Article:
Outcomes of Pediatric Supracondylar Fractures of Humerus Treated by Posterior Triceps Splitting Approach
Introduction: Close reductions and percutaneous pinning is the gold standard treatment for supracondylar fracture of humerus. Open reduction and internal fixation is indicated in patients with unacceptable closed reduction, neurovascular compromise, and open fractures. Open reduction can be performed through various approaches. Every approach has their advantages and limitations. The aim of this study was to assess the functional outcome of pediatric supracondylar fracture of humerus treated by posterior triceps splitting approach.
Methods: This was a prospective evaluation of 20 consecutive patients with displaced pediatric supracondylar humeral fractures operated by triceps spitting posterior approach in our institution for two years. At initial presentation, 19 cases were Gartland III and one was flexion variant of injury. Complications such as reduction loss, pin migration, infection, osteonecrosis of any part of the elbow, bone healing, and functional results were evaluated. Flynn criteria were used to evaluate the final results.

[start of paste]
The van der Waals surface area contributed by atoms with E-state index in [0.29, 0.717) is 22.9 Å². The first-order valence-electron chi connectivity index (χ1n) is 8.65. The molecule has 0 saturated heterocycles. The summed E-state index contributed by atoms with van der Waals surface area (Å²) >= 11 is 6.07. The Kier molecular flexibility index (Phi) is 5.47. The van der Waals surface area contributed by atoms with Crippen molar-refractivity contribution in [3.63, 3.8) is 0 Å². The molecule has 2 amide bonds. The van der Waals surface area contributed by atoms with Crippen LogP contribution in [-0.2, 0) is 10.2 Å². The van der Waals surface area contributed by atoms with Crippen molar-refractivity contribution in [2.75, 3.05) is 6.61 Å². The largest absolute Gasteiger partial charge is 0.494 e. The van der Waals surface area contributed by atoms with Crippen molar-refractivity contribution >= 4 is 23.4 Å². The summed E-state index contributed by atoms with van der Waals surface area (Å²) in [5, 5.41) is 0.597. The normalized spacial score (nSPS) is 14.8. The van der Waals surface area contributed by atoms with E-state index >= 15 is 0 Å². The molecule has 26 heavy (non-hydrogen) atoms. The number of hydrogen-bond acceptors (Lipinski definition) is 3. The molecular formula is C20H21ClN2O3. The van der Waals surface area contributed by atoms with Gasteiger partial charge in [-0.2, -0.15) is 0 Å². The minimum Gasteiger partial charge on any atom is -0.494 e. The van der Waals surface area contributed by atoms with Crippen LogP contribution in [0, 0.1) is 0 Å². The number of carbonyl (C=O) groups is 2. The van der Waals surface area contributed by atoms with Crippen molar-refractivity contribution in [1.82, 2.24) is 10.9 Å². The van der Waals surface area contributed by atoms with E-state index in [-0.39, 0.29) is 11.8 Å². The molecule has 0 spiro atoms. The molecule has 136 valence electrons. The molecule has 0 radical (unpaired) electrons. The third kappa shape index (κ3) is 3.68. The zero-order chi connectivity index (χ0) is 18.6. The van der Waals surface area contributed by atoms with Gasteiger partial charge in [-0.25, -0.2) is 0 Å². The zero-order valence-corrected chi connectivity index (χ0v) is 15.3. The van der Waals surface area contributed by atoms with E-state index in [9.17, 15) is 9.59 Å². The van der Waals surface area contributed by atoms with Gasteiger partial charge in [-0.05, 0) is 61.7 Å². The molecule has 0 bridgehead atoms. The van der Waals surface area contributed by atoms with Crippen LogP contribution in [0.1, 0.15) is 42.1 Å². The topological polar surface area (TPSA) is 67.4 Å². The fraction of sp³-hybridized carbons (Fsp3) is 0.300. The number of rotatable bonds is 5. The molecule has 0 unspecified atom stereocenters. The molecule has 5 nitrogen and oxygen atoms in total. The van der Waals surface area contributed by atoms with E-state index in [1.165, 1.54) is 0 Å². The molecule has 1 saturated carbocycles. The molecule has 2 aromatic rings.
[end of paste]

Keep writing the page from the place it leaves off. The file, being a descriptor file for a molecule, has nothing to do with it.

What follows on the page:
Results: Twenty patients underwent open reduction and internal fixation by triceps splitting approach. Thirteen patients were male and seven were female with M:F ratio of 1.86:1. The mean age was 6.8 yr (SD=2.74, range 2-14). All the fractures united by six weeks; mean time for union was 4.5 wk (SD=0.94). All patients were assessed at six months using Flynn clinical and radiological criteria. Results were satisfactory in all patients.
Conclusion: Posterior triceps splitting approach is simple, safe and has good functional and radiological outcome. We recommend this approach for open reduction and internal fixation in pediatric supracondylar fracture.
Copyright (c) 2016 Rajeev Dwivedi, Ruban Raj Joshi, Subin Byanjankar, Rahul Shrestha
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